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Persimmon Ridge, LLC v. Zinke

United States District Court, N.D. Oklahoma

July 31, 2009

PERSIMMON RIDGE, LLC, Plaintiff,
v.
RYAN ZINKE, in his official capacity as Secretary of the United States Department of Interior

          OPINION AND ORDER

          TERENCE C. KERN UNITED STATES DISTRICT JUDGE.

         Before the Court is the Motion to Alter and Amend Court's Opinion and Order and Vacate Judgment filed by Plaintiff, Persimmon Ridge, LLC (“Persimmon”). Docs. 44, 45. Defendants Ryan Zinke, in his official capacity as Secretary of the United States Department of Interior the United States Bureau of Indian Affairs (“DOI”), and Weldon Louder, in his official capacity as Director of the United States Bureau of Indian Affairs (“BIA”), oppose the motion. Doc. 48.

         I. Background

         In its Opinion and Order of September 18, 2018, the Court granted Defendants' motion to Dismiss Plaintiff's Amended Complaint pursuant to Fed.R.Civ.P. 12(b)(6). Doc. 42. In so doing, the Court rejected Plaintiff's argument that it was entitled to equitable tolling of the six- year statute of limitations set forth in 28 U.S.C. § 2401(a). Id. at 10. The Court also denied Plaintiff's Second Motion to Amend Complaint, finding the proposed amended complaint would be futile, because Plaintiff had failed to exhaust its administrative remedies with respect to the claim and the proposed amended complaint would therefore be subject to dismissal. Id. at 12.

         In its Motion to Alter and Amend, Persimmon contends that:

• the Court, in its Opinion and Order, erroneously relied on Chance v. Zinke, 898 F.3d 1025 (10th Cir. 2018);
• the Amended Complaint's allegations of fraudulent concealment were sufficient to invoke equitable tolling of the statute of limitations at the pleading stage or class action tolling;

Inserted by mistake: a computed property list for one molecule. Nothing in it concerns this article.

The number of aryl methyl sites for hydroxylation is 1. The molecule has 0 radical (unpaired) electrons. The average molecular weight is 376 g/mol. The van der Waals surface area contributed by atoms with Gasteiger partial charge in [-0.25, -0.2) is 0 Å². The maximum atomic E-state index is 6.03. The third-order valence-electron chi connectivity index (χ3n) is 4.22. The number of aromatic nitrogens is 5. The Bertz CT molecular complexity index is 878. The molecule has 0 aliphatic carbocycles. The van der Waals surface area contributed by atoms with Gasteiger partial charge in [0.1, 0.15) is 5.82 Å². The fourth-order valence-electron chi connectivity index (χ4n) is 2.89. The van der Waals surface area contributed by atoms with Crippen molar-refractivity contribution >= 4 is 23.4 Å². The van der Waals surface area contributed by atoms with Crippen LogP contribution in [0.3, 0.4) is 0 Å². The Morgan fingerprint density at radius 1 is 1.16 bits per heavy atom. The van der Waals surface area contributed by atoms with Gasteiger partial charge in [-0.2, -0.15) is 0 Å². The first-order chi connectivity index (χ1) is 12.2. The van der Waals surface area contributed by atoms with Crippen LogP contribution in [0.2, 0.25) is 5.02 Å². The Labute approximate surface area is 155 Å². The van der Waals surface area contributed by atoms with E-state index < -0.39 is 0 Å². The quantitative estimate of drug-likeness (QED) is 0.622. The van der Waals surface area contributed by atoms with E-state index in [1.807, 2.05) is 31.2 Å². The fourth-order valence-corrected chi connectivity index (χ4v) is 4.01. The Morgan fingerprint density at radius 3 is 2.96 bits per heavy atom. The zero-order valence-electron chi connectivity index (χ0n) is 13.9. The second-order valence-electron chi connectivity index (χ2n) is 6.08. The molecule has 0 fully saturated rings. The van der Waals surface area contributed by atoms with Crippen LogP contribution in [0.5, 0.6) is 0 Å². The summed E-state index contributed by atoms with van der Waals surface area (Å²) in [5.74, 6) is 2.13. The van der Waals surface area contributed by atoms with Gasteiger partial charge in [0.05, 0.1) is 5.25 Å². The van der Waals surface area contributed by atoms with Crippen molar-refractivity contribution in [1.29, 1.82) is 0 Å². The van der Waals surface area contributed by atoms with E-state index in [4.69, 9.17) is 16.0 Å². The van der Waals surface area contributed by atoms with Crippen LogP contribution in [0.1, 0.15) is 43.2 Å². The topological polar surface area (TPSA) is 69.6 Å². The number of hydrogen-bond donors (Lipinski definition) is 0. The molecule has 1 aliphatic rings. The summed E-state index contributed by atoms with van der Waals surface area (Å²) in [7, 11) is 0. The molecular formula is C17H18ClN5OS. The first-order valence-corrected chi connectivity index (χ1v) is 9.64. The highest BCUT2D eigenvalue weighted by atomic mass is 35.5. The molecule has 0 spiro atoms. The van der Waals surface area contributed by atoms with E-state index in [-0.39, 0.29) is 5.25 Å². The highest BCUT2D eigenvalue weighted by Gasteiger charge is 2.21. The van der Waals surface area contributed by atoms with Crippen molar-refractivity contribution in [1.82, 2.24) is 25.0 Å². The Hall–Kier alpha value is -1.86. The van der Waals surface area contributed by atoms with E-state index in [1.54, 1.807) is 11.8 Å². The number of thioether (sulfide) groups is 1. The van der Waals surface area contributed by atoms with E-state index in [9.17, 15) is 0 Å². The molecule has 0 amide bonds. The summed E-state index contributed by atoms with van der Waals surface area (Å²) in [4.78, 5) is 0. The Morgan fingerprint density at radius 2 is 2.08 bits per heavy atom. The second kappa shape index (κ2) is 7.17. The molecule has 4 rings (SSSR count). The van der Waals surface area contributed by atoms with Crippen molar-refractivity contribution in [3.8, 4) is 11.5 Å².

• the Court erred in treating older permit approvals as final agency actions; and
• the Court erred in refusing to apply class-action tolling based on Donelson v. United States, 14-CV-316-JHP-TLW, Doc. 45.

         II. Standard of Review

         A motion to reconsider may be granted on the following grounds: “(1) an intervening change in the controlling law, (2) new evidence previously unavailable, and (3) the need to correct clear error or prevent manifest injustice.” Servants of the Paraclete v. Does, 204 F.3d 1005, 1012 (10th Cir. 2000) (citing Brumark Corp. v. Samson Resources Corp., 57 F.3d 941, 948 (10th Cir. 1995)). In other words, when the court has “misapprehended the facts, a party's position, or the controlling law, ” a motion to reconsider is appropriate. Id.

         III. Analysis

         A. Reliance on Chance

         Citing United States v. Ward, 718 Fed.Appx. 757 (10th Cir. 2018) (per curium), and Bell v. Thompson, 545 U.S. 794, 801 (2005), Persimmon argues the Court erred in relying on Chance because, at the time the Court entered its order, no mandate had been issued in that case. However, neither case supports this argument. In Ward, the appellate court noted the case had been held in abatement pending issuance of the mandate in a related case. 718 Fed.Appx. at 757. In Bell, the Supreme Court stated. that an appellate court has the power to reconsider its opinion. 545 U.S. at 801. Neither case, however, addressed the propriety of ...


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